Holocaust Educational Trust Ambassador Blog

Our theme of #PassItOn is inspired by the Ambassador Conference 2022, where many Ambassadors, including the creative team, were able to meet in-person for the first time. This quarter, we’ve been inspired by contemporary art and the impact that post-Holocaust works can have in representing how individuals felt during the Holocaust and their methods of coping with trauma afterwards.

#PassItOn can relate to our individual responsibility as Ambassadors to safeguard the legacy of the Holocaust but also the efforts of all survivors and their families that have taken the crucial step of passing on their story. Recognising the bravery of sharing testimony and being able to become witnesses to their stories is forever a huge privilege and underpins our work as Ambassadors.

The UK’s First Stolperstein
by Nicole Wu

Earlier this summer, the UK’s first Stolperstein stone was unveiled in London. It was laid for Ada van Dantzig, a Dutch painting conservator, in Soho where she worked. She and her family were murdered at Auschwitz-Birkenau in 1943, when she was 24 years old.

Stolperstein are small brass plaques that are placed into the ground on ordinary roads marking the homes and workplaces of victims of the Holocaust. The name translates to ‘stumbling stones’ and the project helps remind the public that the Holocaust happened closer to home than they might think. Organised by artist Gunter Demnig, there are now thousands of Stolperstein across Europe in various different countries. Until now, were no Stolperstein in the UK because mainland UK was not occupied and stones typically mark the place of an individual’s departure from their last address of choice, normally work or housing, as a direct consequence of the Holocaust.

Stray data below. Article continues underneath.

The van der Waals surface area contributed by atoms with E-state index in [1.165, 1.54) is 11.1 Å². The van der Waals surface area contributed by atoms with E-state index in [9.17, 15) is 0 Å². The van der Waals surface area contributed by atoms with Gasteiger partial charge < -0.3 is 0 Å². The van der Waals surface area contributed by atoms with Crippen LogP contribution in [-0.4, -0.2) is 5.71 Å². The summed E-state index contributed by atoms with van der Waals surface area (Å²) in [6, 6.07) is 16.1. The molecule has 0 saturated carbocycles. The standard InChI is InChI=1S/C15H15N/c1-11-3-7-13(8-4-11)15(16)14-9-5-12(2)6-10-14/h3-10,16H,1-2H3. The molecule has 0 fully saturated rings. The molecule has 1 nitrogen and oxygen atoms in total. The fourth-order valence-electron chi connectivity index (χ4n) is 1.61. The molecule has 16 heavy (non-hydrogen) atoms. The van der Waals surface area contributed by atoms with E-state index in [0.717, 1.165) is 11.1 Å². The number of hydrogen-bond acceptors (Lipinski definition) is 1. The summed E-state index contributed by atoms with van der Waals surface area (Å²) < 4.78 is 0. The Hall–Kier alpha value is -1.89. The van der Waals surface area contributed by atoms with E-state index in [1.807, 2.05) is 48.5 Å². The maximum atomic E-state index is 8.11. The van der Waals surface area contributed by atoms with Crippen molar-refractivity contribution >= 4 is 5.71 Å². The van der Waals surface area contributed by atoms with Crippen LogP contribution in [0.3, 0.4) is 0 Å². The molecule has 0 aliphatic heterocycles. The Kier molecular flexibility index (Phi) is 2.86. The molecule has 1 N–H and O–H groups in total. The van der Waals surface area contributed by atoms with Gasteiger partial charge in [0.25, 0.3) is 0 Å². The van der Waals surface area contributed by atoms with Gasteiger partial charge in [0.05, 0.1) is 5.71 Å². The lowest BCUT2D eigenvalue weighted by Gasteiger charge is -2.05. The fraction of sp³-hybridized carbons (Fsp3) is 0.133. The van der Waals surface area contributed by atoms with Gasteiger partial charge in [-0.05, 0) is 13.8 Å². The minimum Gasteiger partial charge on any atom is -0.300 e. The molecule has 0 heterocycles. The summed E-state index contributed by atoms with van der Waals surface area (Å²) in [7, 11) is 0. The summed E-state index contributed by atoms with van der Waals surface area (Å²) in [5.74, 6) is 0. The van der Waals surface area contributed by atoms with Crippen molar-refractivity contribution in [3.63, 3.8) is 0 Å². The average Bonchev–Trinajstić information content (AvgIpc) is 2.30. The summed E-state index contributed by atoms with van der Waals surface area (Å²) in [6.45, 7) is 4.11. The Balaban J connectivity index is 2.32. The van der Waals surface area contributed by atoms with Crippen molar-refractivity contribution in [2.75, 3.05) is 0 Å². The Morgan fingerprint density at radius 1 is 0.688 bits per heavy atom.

photo of Stolperstein placed in London Picture by Christian Michelides - Creative Commons Attribution-ShareAlike 4.0 International license.

Dr Toby Simpson, Director of the Wiener Holocaust Library, reflected that “the stones are important because they make this history personal and attach it to specific places”. It is important to remember that each victim of the Holocaust has their own name, unique experience and their own physical impact on the world too. By humanising each victim through passing on their individual experience of the Holocaust, we are able to continue their legacy and use their stories to inspire others.

Poem – Pass It On
By Amelia Trencher and Abigail Harrison

They aren’t the historical stories we’re told as children,

When innocence clouds our eyes,

Hiding harsh realities our minds can’t comprehend,

With the personal tales of struggle and strife,

Pages and pages survivors could write.

We can’t change what has happened in the past,

We cannot rewrite the pages of history,

But we can carry the truth and pass it on to those who follow,

We can give them the pages to read,

No matter how hard they are to swallow.

The message of this story is clear:

Take their story in your hands and pass it on

Page by page for all to hear,

We must not forget the horrors they went through,

We must remember their words year after year.

Podcast on Maus, Art Spiegelman
by Jasper Hawkes

In this edition’s podcast, Jasper discusses the graphic novel Maus, how it is indicative of less traditional ways of communicating knowledge about the past and how it helps us pass on knowledge about the Holocaust to future generations.

Listen to the podcast here.

cover of graphic novel 'Maus' by Art Spiegelman Picture by Giacomo - Creative Commons Attribution-NonCommercial-ShareAlike 2.0 Generic license.

By Nicole Wu, Amelia Trencher, Abigail Harrison and Jasper Hawkes